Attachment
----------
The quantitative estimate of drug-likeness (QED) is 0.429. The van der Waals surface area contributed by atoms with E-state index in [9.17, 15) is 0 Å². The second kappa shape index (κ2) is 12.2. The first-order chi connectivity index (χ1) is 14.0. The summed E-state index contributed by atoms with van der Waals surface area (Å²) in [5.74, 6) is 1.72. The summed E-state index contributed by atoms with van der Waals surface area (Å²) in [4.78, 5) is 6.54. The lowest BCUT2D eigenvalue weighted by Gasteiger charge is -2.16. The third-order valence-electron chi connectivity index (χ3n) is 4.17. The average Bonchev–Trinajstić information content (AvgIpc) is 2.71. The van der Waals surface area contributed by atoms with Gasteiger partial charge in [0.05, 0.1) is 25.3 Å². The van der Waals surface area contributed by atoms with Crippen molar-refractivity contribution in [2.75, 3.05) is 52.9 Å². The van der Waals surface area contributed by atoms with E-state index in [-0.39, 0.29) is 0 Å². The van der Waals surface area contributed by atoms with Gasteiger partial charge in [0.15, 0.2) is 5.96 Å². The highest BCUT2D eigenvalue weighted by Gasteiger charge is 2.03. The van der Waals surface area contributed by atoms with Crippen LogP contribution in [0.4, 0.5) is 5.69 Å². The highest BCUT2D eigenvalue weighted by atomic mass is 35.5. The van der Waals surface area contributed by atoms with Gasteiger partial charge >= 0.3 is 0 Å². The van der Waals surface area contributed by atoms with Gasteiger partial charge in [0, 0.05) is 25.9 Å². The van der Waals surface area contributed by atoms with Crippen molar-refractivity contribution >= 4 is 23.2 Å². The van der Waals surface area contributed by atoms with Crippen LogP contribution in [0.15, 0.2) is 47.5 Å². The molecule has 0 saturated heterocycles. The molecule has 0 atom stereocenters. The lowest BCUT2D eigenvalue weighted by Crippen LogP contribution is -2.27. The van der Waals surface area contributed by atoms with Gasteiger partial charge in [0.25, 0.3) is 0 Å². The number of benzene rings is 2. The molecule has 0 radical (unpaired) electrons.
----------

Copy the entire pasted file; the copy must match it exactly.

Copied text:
The quantitative estimate of drug-likeness (QED) is 0.429. The van der Waals surface area contributed by atoms with E-state index in [9.17, 15) is 0 Å². The second kappa shape index (κ2) is 12.2. The first-order chi connectivity index (χ1) is 14.0. The summed E-state index contributed by atoms with van der Waals surface area (Å²) in [5.74, 6) is 1.72. The summed E-state index contributed by atoms with van der Waals surface area (Å²) in [4.78, 5) is 6.54. The lowest BCUT2D eigenvalue weighted by Gasteiger charge is -2.16. The third-order valence-electron chi connectivity index (χ3n) is 4.17. The average Bonchev–Trinajstić information content (AvgIpc) is 2.71. The van der Waals surface area contributed by atoms with Gasteiger partial charge in [0.05, 0.1) is 25.3 Å². The van der Waals surface area contributed by atoms with Crippen molar-refractivity contribution in [2.75, 3.05) is 52.9 Å². The van der Waals surface area contributed by atoms with E-state index in [-0.39, 0.29) is 0 Å². The van der Waals surface area contributed by atoms with Gasteiger partial charge in [0.15, 0.2) is 5.96 Å². The highest BCUT2D eigenvalue weighted by Gasteiger charge is 2.03. The van der Waals surface area contributed by atoms with Crippen LogP contribution in [0.4, 0.5) is 5.69 Å². The highest BCUT2D eigenvalue weighted by atomic mass is 35.5. The van der Waals surface area contributed by atoms with Gasteiger partial charge >= 0.3 is 0 Å². The van der Waals surface area contributed by atoms with Gasteiger partial charge in [0, 0.05) is 25.9 Å². The van der Waals surface area contributed by atoms with Crippen molar-refractivity contribution >= 4 is 23.2 Å². The van der Waals surface area contributed by atoms with Crippen LogP contribution in [0.15, 0.2) is 47.5 Å². The molecule has 0 saturated heterocycles. The molecule has 0 atom stereocenters. The lowest BCUT2D eigenvalue weighted by Crippen LogP contribution is -2.27. The van der Waals surface area contributed by atoms with Gasteiger partial charge in [0.25, 0.3) is 0 Å². The number of benzene rings is 2. The molecule has 0 radical (unpaired) electrons.